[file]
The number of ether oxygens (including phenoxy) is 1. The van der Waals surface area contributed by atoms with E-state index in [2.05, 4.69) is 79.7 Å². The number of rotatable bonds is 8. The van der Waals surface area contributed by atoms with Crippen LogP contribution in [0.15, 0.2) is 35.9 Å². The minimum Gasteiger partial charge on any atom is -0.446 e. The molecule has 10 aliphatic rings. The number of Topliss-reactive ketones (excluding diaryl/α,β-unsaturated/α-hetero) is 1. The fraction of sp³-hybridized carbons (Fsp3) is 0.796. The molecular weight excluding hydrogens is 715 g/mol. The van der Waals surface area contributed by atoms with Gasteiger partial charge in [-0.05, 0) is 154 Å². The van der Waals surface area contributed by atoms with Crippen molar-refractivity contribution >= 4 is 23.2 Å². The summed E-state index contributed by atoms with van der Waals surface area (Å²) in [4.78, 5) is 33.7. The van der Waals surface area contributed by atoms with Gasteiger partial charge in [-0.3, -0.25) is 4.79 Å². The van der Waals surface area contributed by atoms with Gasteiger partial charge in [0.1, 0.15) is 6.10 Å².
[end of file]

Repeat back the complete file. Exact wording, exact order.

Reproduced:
The number of ether oxygens (including phenoxy) is 1. The van der Waals surface area contributed by atoms with E-state index in [2.05, 4.69) is 79.7 Å². The number of rotatable bonds is 8. The van der Waals surface area contributed by atoms with Crippen LogP contribution in [0.15, 0.2) is 35.9 Å². The minimum Gasteiger partial charge on any atom is -0.446 e. The molecule has 10 aliphatic rings. The number of Topliss-reactive ketones (excluding diaryl/α,β-unsaturated/α-hetero) is 1. The fraction of sp³-hybridized carbons (Fsp3) is 0.796. The molecular weight excluding hydrogens is 715 g/mol. The van der Waals surface area contributed by atoms with Gasteiger partial charge in [-0.05, 0) is 154 Å². The van der Waals surface area contributed by atoms with Crippen molar-refractivity contribution >= 4 is 23.2 Å². The summed E-state index contributed by atoms with van der Waals surface area (Å²) in [4.78, 5) is 33.7. The van der Waals surface area contributed by atoms with Gasteiger partial charge in [-0.3, -0.25) is 4.79 Å². The van der Waals surface area contributed by atoms with Gasteiger partial charge in [0.1, 0.15) is 6.10 Å².